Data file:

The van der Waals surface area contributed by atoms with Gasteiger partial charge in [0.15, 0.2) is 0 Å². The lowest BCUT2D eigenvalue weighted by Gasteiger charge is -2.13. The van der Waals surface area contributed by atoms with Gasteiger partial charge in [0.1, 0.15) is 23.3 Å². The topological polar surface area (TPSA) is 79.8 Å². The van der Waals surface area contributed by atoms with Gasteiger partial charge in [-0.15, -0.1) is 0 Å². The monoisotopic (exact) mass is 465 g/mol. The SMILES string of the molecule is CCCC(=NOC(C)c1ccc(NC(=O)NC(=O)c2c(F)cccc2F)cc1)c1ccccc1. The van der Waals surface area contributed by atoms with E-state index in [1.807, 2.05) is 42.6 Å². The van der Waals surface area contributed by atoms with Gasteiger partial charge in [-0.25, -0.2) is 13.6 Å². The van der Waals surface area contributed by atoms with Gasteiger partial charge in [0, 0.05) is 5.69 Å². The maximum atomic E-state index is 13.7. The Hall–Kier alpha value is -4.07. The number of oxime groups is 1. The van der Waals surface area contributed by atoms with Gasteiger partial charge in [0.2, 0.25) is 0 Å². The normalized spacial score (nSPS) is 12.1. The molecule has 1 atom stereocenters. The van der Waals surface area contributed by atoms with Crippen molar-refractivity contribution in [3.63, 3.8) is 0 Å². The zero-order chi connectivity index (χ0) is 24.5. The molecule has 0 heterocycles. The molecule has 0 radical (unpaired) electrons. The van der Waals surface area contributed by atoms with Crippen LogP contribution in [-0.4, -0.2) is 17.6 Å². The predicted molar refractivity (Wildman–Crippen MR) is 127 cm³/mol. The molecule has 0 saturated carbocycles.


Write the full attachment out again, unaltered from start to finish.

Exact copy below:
The van der Waals surface area contributed by atoms with Gasteiger partial charge in [0.15, 0.2) is 0 Å². The lowest BCUT2D eigenvalue weighted by Gasteiger charge is -2.13. The van der Waals surface area contributed by atoms with Gasteiger partial charge in [0.1, 0.15) is 23.3 Å². The topological polar surface area (TPSA) is 79.8 Å². The van der Waals surface area contributed by atoms with Gasteiger partial charge in [-0.15, -0.1) is 0 Å². The monoisotopic (exact) mass is 465 g/mol. The SMILES string of the molecule is CCCC(=NOC(C)c1ccc(NC(=O)NC(=O)c2c(F)cccc2F)cc1)c1ccccc1. The van der Waals surface area contributed by atoms with E-state index in [1.807, 2.05) is 42.6 Å². The van der Waals surface area contributed by atoms with Gasteiger partial charge in [-0.25, -0.2) is 13.6 Å². The van der Waals surface area contributed by atoms with Gasteiger partial charge in [0, 0.05) is 5.69 Å². The maximum atomic E-state index is 13.7. The Hall–Kier alpha value is -4.07. The number of oxime groups is 1. The van der Waals surface area contributed by atoms with Gasteiger partial charge in [0.2, 0.25) is 0 Å². The normalized spacial score (nSPS) is 12.1. The molecule has 1 atom stereocenters. The van der Waals surface area contributed by atoms with Crippen molar-refractivity contribution in [3.63, 3.8) is 0 Å². The zero-order chi connectivity index (χ0) is 24.5. The molecule has 0 heterocycles. The molecule has 0 radical (unpaired) electrons. The van der Waals surface area contributed by atoms with Crippen LogP contribution in [-0.4, -0.2) is 17.6 Å². The predicted molar refractivity (Wildman–Crippen MR) is 127 cm³/mol. The molecule has 0 saturated carbocycles.